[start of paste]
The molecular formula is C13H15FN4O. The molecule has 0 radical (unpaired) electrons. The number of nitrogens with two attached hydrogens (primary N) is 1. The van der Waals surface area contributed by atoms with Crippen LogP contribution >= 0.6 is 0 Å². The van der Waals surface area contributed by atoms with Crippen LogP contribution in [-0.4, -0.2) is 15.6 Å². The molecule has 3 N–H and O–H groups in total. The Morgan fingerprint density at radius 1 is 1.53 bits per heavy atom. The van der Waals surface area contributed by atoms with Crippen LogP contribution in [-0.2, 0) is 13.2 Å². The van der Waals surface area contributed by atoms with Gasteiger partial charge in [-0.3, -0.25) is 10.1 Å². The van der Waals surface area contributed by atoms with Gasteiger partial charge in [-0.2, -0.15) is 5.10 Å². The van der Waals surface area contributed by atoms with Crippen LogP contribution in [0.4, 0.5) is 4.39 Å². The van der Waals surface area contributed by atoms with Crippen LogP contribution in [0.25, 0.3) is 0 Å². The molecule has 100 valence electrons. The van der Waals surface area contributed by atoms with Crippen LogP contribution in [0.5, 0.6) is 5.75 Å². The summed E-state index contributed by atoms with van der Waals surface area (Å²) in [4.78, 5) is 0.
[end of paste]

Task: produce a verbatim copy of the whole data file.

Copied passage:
The molecular formula is C13H15FN4O. The molecule has 0 radical (unpaired) electrons. The number of nitrogens with two attached hydrogens (primary N) is 1. The van der Waals surface area contributed by atoms with Crippen LogP contribution >= 0.6 is 0 Å². The van der Waals surface area contributed by atoms with Crippen LogP contribution in [-0.4, -0.2) is 15.6 Å². The molecule has 3 N–H and O–H groups in total. The Morgan fingerprint density at radius 1 is 1.53 bits per heavy atom. The van der Waals surface area contributed by atoms with Crippen LogP contribution in [-0.2, 0) is 13.2 Å². The van der Waals surface area contributed by atoms with Gasteiger partial charge in [-0.3, -0.25) is 10.1 Å². The van der Waals surface area contributed by atoms with Gasteiger partial charge in [-0.2, -0.15) is 5.10 Å². The van der Waals surface area contributed by atoms with Crippen LogP contribution in [0.4, 0.5) is 4.39 Å². The van der Waals surface area contributed by atoms with Crippen LogP contribution in [0.25, 0.3) is 0 Å². The molecule has 100 valence electrons. The van der Waals surface area contributed by atoms with Crippen LogP contribution in [0.5, 0.6) is 5.75 Å². The summed E-state index contributed by atoms with van der Waals surface area (Å²) in [4.78, 5) is 0.